New state stormwater regulations could make Town Center harder to build

July 15, 2014

By Ari Cetron

New: July 15, 3:04 p.m.

A series of new stormwater regulations look like they might make it harder for developers interested in building in the town center area.
The rules place much tighter requirements on the amount of water that a new building can generate and let flow into a wetland.
Eric LaFrance, the city’s stormwater engineer, gave the City Council an overview of the new rules July 7.
New construction generates water by covering part of the ground, so the ground can no longer absorb the water.
As a result, more water flows off of a property into nearby streams or wetlands. When the additional water flows into the streams it can damage them.
LaFrance explained that under the new rules, new development is only permitted to generate a 20 percent increase in water over the course of a day, or 15 percent averaged over the course of a month.  For comparison’s sake, LaFrance explained that the new community center, which took large measures to reduce runoff, would create a 65 percent increase.
Another standard will affect the city’s stormwater detention ponds.
These man-made ponds hold water and then slowly release it into the environment in order to reduce the amount flowing into nearby streams at any one time.
LaFrance said that, in general, the ponds allow the release of water for about three days per year. He was quick to note that is spread out over the course of the year – five minutes here, 15 minutes there, all adding up to three days.
The new standards will mean the ponds will need to work for 30 days.
“You’re going to end up with a pond that’s quite a bit larger,” he said.
Since much of the Town Center area is near a wetland, the new standard could make it much more challenging for developers to build on many of the sites, since land might need to be used for ponds instead of buildings.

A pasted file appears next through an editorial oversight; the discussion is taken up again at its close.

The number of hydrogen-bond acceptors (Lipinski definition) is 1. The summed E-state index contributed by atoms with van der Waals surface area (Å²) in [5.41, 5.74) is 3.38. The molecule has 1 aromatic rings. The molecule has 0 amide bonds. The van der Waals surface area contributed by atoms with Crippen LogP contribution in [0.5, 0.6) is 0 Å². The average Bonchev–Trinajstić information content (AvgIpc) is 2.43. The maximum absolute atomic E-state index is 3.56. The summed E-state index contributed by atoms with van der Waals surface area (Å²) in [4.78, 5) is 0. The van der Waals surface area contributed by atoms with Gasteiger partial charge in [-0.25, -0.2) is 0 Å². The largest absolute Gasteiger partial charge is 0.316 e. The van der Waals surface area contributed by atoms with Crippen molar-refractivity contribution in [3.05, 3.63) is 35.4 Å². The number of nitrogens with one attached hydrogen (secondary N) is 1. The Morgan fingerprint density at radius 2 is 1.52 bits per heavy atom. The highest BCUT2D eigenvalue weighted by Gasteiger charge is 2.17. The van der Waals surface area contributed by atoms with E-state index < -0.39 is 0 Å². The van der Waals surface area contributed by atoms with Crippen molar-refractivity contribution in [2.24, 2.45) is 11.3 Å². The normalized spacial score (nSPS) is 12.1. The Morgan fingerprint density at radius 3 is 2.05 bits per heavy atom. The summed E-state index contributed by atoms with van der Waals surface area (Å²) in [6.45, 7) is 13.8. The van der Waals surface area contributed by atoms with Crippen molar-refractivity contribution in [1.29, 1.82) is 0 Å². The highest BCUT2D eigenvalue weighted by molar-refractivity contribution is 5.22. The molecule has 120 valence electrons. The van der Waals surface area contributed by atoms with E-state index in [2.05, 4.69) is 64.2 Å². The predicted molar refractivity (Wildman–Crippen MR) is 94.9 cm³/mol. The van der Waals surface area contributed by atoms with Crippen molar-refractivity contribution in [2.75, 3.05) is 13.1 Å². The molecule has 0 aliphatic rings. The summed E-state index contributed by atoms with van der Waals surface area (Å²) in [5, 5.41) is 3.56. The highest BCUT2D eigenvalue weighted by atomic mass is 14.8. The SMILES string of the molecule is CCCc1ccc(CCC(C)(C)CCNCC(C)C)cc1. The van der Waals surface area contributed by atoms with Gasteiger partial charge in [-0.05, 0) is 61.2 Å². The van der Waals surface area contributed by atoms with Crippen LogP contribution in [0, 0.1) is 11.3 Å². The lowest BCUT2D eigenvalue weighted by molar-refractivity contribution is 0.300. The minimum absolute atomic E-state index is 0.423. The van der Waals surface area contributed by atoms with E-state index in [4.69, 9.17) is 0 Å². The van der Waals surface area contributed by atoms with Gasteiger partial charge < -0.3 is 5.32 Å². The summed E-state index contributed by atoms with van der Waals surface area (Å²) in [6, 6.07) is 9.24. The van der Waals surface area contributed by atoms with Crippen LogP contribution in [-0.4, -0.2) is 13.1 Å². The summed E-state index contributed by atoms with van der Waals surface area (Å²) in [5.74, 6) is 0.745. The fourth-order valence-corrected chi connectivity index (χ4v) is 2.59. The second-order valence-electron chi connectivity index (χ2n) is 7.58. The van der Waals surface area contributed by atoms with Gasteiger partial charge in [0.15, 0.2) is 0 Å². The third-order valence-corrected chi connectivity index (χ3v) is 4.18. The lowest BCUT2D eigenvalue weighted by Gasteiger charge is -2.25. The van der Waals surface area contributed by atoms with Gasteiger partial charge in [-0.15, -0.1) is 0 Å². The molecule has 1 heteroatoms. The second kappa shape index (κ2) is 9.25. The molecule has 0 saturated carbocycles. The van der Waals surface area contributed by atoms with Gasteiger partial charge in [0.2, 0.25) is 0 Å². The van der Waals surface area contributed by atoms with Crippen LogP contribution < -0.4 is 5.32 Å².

The standards are being imposed by the state Department of Ecology, which is calling them their understanding of the best way to administer the federal Clean Water Act.
The next step, La France said, is to work with Ecology to find out what was behind the standards.
For example, on the 15 percent standard was it just about the amount of water, or did it have to do with the amount of other things Ecology thought might be in the water.

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2 Responses to “New state stormwater regulations could make Town Center harder to build”

  1. Razzle on July 17th, 2014 1:26 am

    They’re crazy to promote even more mosquito habitat… Mosquitos carry many diseases… No, this is not good.

  2. John Galvin, Ph.D. on July 17th, 2014 11:25 am

    Our city officials are investing over $30 million in parks and recreation but not a single penny goes into a central stormwater management system that would eliminate the need for so many expensive and unsightly collection ponds.

    (The Sammamish Review reporter could have asked why this is so? Local news, if you can call it that, merely fills the space between advertising)

    Ten or more years ago, the city identified important work on the cityi’s stormwater management system that needed to be done. Not done yet. Compare, all our neighboring cities have invested in central stormwater facilities. Development contributes a substantial amount of the cost of a common stormwater system, but the city needs to take the lead and build out the system first.

    No, our council and city manager insist that development pay for development. This is their way of saying, lets do nothing. When government fails to play an appropriate role, citizens end up getting taxed indirectly. Costs are passed on in higher fees and less effective and more costly private infrastructure. Key projects go undone. Excuses for doing nothing multiply.

    Sammamish is not a city, it is a country club. Club membership is the ability to pay for a $600,000 to $800,000 house and three cars. The City Council is little more than a country club committee more worried about belonging, being liked, and planning recreational activities than doing things City’s do.

    So it goes, I expect nothing will change.

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